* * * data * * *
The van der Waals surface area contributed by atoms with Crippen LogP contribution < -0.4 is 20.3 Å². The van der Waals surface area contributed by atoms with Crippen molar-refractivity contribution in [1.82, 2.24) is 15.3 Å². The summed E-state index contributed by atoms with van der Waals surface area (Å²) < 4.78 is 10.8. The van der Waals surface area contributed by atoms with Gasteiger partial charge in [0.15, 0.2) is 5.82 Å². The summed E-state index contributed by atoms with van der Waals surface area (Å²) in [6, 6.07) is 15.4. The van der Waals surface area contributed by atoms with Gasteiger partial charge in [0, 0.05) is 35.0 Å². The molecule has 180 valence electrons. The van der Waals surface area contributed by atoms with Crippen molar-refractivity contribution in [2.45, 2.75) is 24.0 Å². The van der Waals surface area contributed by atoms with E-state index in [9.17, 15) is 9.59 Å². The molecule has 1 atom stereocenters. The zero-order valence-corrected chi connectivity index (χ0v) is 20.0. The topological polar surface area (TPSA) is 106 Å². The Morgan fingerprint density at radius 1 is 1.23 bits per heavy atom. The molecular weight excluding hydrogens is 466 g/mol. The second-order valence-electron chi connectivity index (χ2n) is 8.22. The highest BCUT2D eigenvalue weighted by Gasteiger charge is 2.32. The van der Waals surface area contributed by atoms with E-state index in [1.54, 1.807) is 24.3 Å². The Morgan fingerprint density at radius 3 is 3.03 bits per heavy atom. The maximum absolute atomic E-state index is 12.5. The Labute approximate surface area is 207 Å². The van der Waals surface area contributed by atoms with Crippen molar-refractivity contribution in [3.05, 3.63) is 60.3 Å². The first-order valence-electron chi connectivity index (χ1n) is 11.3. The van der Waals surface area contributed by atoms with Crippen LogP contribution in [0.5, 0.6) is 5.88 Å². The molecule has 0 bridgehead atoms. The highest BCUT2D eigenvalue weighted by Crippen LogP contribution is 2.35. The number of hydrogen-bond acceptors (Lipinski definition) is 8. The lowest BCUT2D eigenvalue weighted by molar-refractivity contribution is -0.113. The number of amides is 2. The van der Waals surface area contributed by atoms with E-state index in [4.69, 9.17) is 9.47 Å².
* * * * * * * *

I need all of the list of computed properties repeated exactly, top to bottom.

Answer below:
The van der Waals surface area contributed by atoms with Crippen LogP contribution < -0.4 is 20.3 Å². The van der Waals surface area contributed by atoms with Crippen molar-refractivity contribution in [1.82, 2.24) is 15.3 Å². The summed E-state index contributed by atoms with van der Waals surface area (Å²) < 4.78 is 10.8. The van der Waals surface area contributed by atoms with Gasteiger partial charge in [0.15, 0.2) is 5.82 Å². The summed E-state index contributed by atoms with van der Waals surface area (Å²) in [6, 6.07) is 15.4. The van der Waals surface area contributed by atoms with Gasteiger partial charge in [0, 0.05) is 35.0 Å². The molecule has 180 valence electrons. The van der Waals surface area contributed by atoms with Crippen molar-refractivity contribution in [2.45, 2.75) is 24.0 Å². The van der Waals surface area contributed by atoms with E-state index in [9.17, 15) is 9.59 Å². The molecule has 1 atom stereocenters. The zero-order valence-corrected chi connectivity index (χ0v) is 20.0. The topological polar surface area (TPSA) is 106 Å². The Morgan fingerprint density at radius 1 is 1.23 bits per heavy atom. The molecular weight excluding hydrogens is 466 g/mol. The second-order valence-electron chi connectivity index (χ2n) is 8.22. The highest BCUT2D eigenvalue weighted by Gasteiger charge is 2.32. The van der Waals surface area contributed by atoms with E-state index in [1.54, 1.807) is 24.3 Å². The Morgan fingerprint density at radius 3 is 3.03 bits per heavy atom. The maximum absolute atomic E-state index is 12.5. The Labute approximate surface area is 207 Å². The van der Waals surface area contributed by atoms with Crippen molar-refractivity contribution in [3.05, 3.63) is 60.3 Å². The first-order valence-electron chi connectivity index (χ1n) is 11.3. The van der Waals surface area contributed by atoms with Crippen LogP contribution in [0.5, 0.6) is 5.88 Å². The molecule has 0 bridgehead atoms. The highest BCUT2D eigenvalue weighted by Crippen LogP contribution is 2.35. The number of hydrogen-bond acceptors (Lipinski definition) is 8. The lowest BCUT2D eigenvalue weighted by molar-refractivity contribution is -0.113. The number of amides is 2. The van der Waals surface area contributed by atoms with E-state index in [4.69, 9.17) is 9.47 Å².